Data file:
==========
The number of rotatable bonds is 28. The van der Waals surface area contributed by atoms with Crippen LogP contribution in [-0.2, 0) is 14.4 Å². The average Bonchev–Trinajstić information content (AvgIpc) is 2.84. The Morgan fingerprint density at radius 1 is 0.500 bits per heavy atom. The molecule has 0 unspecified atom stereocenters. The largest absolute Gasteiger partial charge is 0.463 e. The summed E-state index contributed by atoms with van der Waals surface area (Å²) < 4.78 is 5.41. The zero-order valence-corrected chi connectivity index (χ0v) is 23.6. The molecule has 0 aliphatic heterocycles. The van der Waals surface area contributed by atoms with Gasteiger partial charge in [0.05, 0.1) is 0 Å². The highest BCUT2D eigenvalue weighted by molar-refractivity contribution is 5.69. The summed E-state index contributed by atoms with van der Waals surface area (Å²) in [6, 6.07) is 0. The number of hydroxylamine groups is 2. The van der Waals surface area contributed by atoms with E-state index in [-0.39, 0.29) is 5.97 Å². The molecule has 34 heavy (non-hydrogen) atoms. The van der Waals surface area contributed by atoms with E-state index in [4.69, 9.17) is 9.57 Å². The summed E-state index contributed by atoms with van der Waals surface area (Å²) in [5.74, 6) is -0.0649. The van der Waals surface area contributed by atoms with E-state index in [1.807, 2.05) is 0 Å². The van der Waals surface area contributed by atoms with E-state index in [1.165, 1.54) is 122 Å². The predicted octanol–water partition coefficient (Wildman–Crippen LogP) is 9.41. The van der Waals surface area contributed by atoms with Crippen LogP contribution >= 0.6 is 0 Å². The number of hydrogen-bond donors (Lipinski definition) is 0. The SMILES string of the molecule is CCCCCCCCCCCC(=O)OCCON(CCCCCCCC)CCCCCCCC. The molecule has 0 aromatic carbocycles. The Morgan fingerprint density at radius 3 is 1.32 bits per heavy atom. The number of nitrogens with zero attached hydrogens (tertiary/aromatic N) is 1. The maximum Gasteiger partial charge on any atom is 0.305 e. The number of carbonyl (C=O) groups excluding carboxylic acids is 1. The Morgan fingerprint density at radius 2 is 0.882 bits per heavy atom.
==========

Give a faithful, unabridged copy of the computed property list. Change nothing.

The number of rotatable bonds is 28. The van der Waals surface area contributed by atoms with Crippen LogP contribution in [-0.2, 0) is 14.4 Å². The average Bonchev–Trinajstić information content (AvgIpc) is 2.84. The Morgan fingerprint density at radius 1 is 0.500 bits per heavy atom. The molecule has 0 unspecified atom stereocenters. The largest absolute Gasteiger partial charge is 0.463 e. The summed E-state index contributed by atoms with van der Waals surface area (Å²) < 4.78 is 5.41. The zero-order valence-corrected chi connectivity index (χ0v) is 23.6. The molecule has 0 aliphatic heterocycles. The van der Waals surface area contributed by atoms with Gasteiger partial charge in [0.05, 0.1) is 0 Å². The highest BCUT2D eigenvalue weighted by molar-refractivity contribution is 5.69. The summed E-state index contributed by atoms with van der Waals surface area (Å²) in [6, 6.07) is 0. The number of hydroxylamine groups is 2. The van der Waals surface area contributed by atoms with E-state index in [-0.39, 0.29) is 5.97 Å². The molecule has 34 heavy (non-hydrogen) atoms. The van der Waals surface area contributed by atoms with E-state index in [4.69, 9.17) is 9.57 Å². The summed E-state index contributed by atoms with van der Waals surface area (Å²) in [5.74, 6) is -0.0649. The van der Waals surface area contributed by atoms with E-state index in [1.807, 2.05) is 0 Å². The van der Waals surface area contributed by atoms with E-state index in [1.165, 1.54) is 122 Å². The predicted octanol–water partition coefficient (Wildman–Crippen LogP) is 9.41. The van der Waals surface area contributed by atoms with Crippen LogP contribution >= 0.6 is 0 Å². The number of hydrogen-bond donors (Lipinski definition) is 0. The SMILES string of the molecule is CCCCCCCCCCCC(=O)OCCON(CCCCCCCC)CCCCCCCC. The molecule has 0 aromatic carbocycles. The Morgan fingerprint density at radius 3 is 1.32 bits per heavy atom. The number of nitrogens with zero attached hydrogens (tertiary/aromatic N) is 1. The maximum Gasteiger partial charge on any atom is 0.305 e. The number of carbonyl (C=O) groups excluding carboxylic acids is 1. The Morgan fingerprint density at radius 2 is 0.882 bits per heavy atom.